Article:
6

I get the error message...

could not change directory to "/home/corey/scripts": Permission denied

... when I run the following script ...

#!/bin/bash
sudo -u postgres psql < setup_dev_db.sql
read -rsp $'Press any key to continue...\n' -n 1 key

... the contents of setup_dev_db.sql are executed without any issues, but the error is annoying.

Can I get rid of it?

  • 2
    Let's try to localize where the error is. If you type sudo -u postgres, do you get the same error? – Mark Plotnick Sep 11 '15 at 14:40
  • @MarkPlotnick is on the right track. There are too many things going on with your script to easily identify WHICH is causing the problem. However, the quick check would be to review permissions for user postgres on the folder /home/corey/scripts – 0xSheepdog Sep 11 '15 at 14:48
  • 1
    I suspect it's simply because the OP ran the script from that directory, which the postgres user can't read, and the error would go away if the script was run from, say, /tmp. – roaima Sep 11 '15 at 14:58
2

To change to a directory, a user must have the 'x' permission for that directory.

I assume you are running the script from '/home/corey/scripts'. When 'sudo -u postgres' changes the current user to 'postgres' it attempts to set the working directory for 'postgres' to the working directory it was called from generating the error you're seeing.

Make sure that the user 'postgres' has permission 'x' for '/home/corey/scripts'.

  • I added "cd /tmp" to the top of my file and prefixed "setup_dev_db.sql" with "~/Dropbox/scripts/" and that fixed it. – Corey Sep 15 '15 at 15:24
4

Postgres wants to create a $HOME/.psql_history file, where it will store all your queries and commands from the psql client. It may well want to do something else at $HOME, but I don't see any evidence in the form of other hidden files. And it won't actually create the history file unless you're using psql interactively, which you're not.

I had this exact same problem and found this question, but the accepted answer wasn't acceptable to me -- I shouldn't have to grant postgres permission to leave a trail of my queries in whatever directory I happen to be in when I run a script!

@Corey, the solution you mentioned in your comment (cd /tmp before calling sudo...) is probably the best. psql won't create this file in /tmp (I'm sure that's deliberate, because it could allow unprivileged users to read the file).

There are two other solutions I can think of :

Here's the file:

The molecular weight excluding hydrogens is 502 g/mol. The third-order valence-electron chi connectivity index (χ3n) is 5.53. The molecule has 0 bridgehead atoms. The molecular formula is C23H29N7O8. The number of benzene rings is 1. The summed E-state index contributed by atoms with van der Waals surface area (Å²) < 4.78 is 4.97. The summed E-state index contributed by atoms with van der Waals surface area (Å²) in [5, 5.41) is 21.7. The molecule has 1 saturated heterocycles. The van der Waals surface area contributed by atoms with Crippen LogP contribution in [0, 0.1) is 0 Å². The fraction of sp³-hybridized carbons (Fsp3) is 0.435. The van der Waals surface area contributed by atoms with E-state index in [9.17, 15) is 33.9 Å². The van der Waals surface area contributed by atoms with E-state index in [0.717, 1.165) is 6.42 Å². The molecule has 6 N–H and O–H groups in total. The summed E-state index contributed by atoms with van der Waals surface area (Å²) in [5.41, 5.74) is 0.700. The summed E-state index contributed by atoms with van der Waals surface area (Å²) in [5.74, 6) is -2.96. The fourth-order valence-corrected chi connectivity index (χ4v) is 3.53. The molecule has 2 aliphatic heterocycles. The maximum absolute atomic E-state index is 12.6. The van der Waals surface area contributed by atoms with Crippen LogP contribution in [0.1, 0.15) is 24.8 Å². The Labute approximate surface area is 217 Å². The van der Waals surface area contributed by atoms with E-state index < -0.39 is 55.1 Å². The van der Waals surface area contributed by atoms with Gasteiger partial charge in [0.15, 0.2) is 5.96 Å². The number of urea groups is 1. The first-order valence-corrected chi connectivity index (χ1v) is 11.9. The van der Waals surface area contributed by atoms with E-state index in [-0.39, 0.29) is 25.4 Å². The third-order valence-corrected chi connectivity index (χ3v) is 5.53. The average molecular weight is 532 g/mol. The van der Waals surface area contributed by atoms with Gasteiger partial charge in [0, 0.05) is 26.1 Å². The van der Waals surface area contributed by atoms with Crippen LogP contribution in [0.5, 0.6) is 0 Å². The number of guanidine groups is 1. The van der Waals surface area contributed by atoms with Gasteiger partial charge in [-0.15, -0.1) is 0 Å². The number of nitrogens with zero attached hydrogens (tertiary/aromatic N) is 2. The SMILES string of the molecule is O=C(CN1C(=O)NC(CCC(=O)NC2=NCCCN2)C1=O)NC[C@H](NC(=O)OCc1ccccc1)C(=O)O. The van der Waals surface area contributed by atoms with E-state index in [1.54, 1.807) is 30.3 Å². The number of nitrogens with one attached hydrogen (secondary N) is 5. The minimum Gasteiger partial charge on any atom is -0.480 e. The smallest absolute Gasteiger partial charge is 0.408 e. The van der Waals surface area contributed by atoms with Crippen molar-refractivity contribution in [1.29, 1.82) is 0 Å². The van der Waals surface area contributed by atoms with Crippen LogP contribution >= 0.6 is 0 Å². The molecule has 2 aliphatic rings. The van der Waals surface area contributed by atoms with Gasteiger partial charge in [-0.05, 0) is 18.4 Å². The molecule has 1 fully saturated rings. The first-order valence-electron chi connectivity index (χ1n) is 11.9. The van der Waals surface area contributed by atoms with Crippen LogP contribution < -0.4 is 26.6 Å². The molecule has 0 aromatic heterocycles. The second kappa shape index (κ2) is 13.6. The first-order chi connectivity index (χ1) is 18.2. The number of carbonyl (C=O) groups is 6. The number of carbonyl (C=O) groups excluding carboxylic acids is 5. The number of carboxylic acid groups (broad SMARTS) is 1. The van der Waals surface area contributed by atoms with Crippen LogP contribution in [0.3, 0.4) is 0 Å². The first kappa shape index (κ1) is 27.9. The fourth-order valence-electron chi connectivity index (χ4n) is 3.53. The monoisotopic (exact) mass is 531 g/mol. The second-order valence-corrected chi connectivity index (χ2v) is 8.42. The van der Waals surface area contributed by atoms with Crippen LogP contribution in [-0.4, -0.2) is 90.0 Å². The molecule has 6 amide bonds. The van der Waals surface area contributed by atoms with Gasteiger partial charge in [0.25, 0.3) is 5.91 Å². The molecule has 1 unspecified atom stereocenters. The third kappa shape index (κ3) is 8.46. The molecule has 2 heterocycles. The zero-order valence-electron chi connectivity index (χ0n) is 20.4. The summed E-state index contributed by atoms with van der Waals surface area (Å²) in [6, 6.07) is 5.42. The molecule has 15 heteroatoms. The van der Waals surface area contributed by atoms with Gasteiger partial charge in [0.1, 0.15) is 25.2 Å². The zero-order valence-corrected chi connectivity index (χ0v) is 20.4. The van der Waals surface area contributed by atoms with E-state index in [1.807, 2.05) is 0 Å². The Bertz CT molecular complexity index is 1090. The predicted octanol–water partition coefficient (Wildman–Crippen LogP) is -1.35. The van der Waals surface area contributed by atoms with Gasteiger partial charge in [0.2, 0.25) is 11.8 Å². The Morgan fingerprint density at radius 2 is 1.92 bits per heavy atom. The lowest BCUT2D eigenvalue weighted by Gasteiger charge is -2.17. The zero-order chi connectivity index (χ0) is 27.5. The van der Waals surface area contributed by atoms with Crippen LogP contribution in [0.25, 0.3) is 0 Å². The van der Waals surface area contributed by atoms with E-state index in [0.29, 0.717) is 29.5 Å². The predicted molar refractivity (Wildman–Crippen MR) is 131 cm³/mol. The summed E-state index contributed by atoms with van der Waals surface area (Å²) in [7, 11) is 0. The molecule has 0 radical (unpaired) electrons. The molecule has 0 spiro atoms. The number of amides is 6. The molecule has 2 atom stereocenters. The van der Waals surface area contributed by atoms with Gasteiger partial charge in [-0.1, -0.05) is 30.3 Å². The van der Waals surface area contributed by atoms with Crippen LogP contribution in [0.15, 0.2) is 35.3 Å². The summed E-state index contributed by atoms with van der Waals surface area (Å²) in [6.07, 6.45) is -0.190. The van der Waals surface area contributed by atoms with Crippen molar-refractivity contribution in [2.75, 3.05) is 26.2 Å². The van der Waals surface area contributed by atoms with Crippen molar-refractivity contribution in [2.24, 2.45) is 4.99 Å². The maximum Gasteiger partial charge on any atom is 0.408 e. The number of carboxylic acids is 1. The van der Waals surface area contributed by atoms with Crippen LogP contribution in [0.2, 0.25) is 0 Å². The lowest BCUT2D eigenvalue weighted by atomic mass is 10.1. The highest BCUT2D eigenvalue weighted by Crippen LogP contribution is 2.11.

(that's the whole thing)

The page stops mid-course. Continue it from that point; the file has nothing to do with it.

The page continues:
1. Run psql in a login shell by adding -i to your command

    sudo -i -u postgres psql < setup_dev_db.sql
    

    This will set $HOME to postgres's HOME directory, listed in /etc/passwd. For Ubuntu, that's /var/lib/postgres. But since you're piping in commands, it won't create a .psql_history file. However, if you use interactive psql, anyone else with sudo privileges on the machine will have access to your command history.

    I'm not sure if there are any other negative consequences to running a login shell in this situation.

  2. Run psql as a less-privileged user, e.g.

    $ psql dev_db -hlocalhost corey_dev -W < setup_dev_db.sql
    

    If this is a problem because you leave postgres user creation to your setup_dev_db.sql script, and you don't have any users yet, just add a createuser command in your script first, something like this:

    $ sudo -u postgres createuser corey_dev -P
    

    and perhaps ...

    $ sudo -u postgres createdb dev_db "Dev database"
    

NOTE: When using the psql client interactively (which you're not, here), if you see a message like could not change directory to "/home/corey/scripts": Permission denied message ****, psql is going to write to /var/lib/postgres/.psql_history (or wherever its $HOME is)! If you've ever seen that warning when using interactive psql, go look--you'll probably find a hidden history file.

1

You may use sudo -u postgres -c your_command.bash or su postgres -c your_command.bash. You could also use,

su - postgres your_command.bash

This will ensure that you acquired all the postgres account enviroment.

  • won't work if you don't want everything in the script to run as root... – Lambart Oct 6 '17 at 7:17
0

For me this did the trick, pay attention to quotes (')

sudo -Hiu postgres 'pg_dump --column-inserts --data-only --table=someTable entities_db > /var/backups/anywhere/$(date +%Y%m%d_%H%M%S)_someTable.sql'

Note the -Hiufor sudo, or use su - postgres

you can also put that in a cronjob for root with crontab -e

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